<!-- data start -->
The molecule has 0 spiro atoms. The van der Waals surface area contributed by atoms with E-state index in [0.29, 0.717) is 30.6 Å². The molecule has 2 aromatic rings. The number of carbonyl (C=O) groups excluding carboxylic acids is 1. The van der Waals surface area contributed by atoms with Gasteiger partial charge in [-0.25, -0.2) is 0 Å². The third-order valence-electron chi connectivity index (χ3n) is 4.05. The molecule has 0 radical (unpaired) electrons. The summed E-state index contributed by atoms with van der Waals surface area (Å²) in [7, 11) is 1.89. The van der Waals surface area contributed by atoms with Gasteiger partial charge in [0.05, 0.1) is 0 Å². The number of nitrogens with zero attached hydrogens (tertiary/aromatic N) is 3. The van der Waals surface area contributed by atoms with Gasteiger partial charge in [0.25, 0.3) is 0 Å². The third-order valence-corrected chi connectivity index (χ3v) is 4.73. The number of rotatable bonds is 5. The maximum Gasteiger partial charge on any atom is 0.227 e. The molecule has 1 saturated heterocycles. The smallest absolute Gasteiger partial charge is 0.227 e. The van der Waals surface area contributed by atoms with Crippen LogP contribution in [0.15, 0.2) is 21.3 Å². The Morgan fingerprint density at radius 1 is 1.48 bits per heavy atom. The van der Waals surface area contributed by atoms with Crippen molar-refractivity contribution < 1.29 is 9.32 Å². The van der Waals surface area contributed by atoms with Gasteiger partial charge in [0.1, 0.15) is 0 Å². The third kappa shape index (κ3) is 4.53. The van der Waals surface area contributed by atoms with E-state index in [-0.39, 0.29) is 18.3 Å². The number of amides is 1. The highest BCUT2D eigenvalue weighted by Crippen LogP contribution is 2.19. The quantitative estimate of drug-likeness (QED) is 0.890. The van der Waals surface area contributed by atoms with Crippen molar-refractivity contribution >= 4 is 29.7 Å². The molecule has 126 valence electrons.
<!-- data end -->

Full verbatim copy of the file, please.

The molecule has 0 spiro atoms. The van der Waals surface area contributed by atoms with E-state index in [0.29, 0.717) is 30.6 Å². The molecule has 2 aromatic rings. The number of carbonyl (C=O) groups excluding carboxylic acids is 1. The van der Waals surface area contributed by atoms with Gasteiger partial charge in [-0.25, -0.2) is 0 Å². The third-order valence-electron chi connectivity index (χ3n) is 4.05. The molecule has 0 radical (unpaired) electrons. The summed E-state index contributed by atoms with van der Waals surface area (Å²) in [7, 11) is 1.89. The van der Waals surface area contributed by atoms with Gasteiger partial charge in [0.05, 0.1) is 0 Å². The number of nitrogens with zero attached hydrogens (tertiary/aromatic N) is 3. The van der Waals surface area contributed by atoms with Gasteiger partial charge in [0.25, 0.3) is 0 Å². The third-order valence-corrected chi connectivity index (χ3v) is 4.73. The number of rotatable bonds is 5. The maximum Gasteiger partial charge on any atom is 0.227 e. The molecule has 1 saturated heterocycles. The smallest absolute Gasteiger partial charge is 0.227 e. The van der Waals surface area contributed by atoms with Crippen LogP contribution in [0.15, 0.2) is 21.3 Å². The Morgan fingerprint density at radius 1 is 1.48 bits per heavy atom. The van der Waals surface area contributed by atoms with Crippen molar-refractivity contribution < 1.29 is 9.32 Å². The van der Waals surface area contributed by atoms with Gasteiger partial charge in [0.1, 0.15) is 0 Å². The third kappa shape index (κ3) is 4.53. The van der Waals surface area contributed by atoms with E-state index in [-0.39, 0.29) is 18.3 Å². The number of amides is 1. The highest BCUT2D eigenvalue weighted by Crippen LogP contribution is 2.19. The quantitative estimate of drug-likeness (QED) is 0.890. The van der Waals surface area contributed by atoms with Crippen molar-refractivity contribution >= 4 is 29.7 Å². The molecule has 126 valence electrons.